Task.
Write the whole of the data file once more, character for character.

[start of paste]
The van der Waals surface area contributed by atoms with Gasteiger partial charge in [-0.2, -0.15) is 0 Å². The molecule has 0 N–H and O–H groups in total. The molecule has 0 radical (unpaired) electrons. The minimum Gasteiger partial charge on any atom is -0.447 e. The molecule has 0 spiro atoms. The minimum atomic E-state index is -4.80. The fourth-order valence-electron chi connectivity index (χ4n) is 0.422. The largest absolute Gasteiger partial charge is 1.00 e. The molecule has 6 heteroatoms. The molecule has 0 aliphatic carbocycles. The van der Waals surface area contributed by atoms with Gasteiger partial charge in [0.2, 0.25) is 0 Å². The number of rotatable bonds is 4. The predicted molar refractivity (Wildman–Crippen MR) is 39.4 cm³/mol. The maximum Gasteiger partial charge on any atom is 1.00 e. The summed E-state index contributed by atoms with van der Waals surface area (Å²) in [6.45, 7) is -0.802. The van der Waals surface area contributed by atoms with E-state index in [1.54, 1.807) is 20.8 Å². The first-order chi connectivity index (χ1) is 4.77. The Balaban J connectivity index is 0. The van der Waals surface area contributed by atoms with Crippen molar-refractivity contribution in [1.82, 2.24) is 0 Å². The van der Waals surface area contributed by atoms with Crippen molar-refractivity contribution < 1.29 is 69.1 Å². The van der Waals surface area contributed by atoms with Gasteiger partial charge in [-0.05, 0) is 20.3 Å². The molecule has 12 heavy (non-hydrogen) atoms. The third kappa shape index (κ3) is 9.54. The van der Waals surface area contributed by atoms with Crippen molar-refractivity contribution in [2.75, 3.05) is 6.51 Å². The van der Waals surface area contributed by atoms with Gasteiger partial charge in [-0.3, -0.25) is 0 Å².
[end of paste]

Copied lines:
The van der Waals surface area contributed by atoms with Gasteiger partial charge in [-0.2, -0.15) is 0 Å². The molecule has 0 N–H and O–H groups in total. The molecule has 0 radical (unpaired) electrons. The minimum Gasteiger partial charge on any atom is -0.447 e. The molecule has 0 spiro atoms. The minimum atomic E-state index is -4.80. The fourth-order valence-electron chi connectivity index (χ4n) is 0.422. The largest absolute Gasteiger partial charge is 1.00 e. The molecule has 6 heteroatoms. The molecule has 0 aliphatic carbocycles. The van der Waals surface area contributed by atoms with Gasteiger partial charge in [0.2, 0.25) is 0 Å². The number of rotatable bonds is 4. The predicted molar refractivity (Wildman–Crippen MR) is 39.4 cm³/mol. The maximum Gasteiger partial charge on any atom is 1.00 e. The summed E-state index contributed by atoms with van der Waals surface area (Å²) in [6.45, 7) is -0.802. The van der Waals surface area contributed by atoms with E-state index in [1.54, 1.807) is 20.8 Å². The first-order chi connectivity index (χ1) is 4.77. The Balaban J connectivity index is 0. The van der Waals surface area contributed by atoms with Crippen molar-refractivity contribution in [1.82, 2.24) is 0 Å². The van der Waals surface area contributed by atoms with Crippen molar-refractivity contribution < 1.29 is 69.1 Å². The van der Waals surface area contributed by atoms with Gasteiger partial charge in [-0.05, 0) is 20.3 Å². The molecule has 12 heavy (non-hydrogen) atoms. The third kappa shape index (κ3) is 9.54. The van der Waals surface area contributed by atoms with Crippen molar-refractivity contribution in [2.75, 3.05) is 6.51 Å². The van der Waals surface area contributed by atoms with Gasteiger partial charge in [-0.3, -0.25) is 0 Å².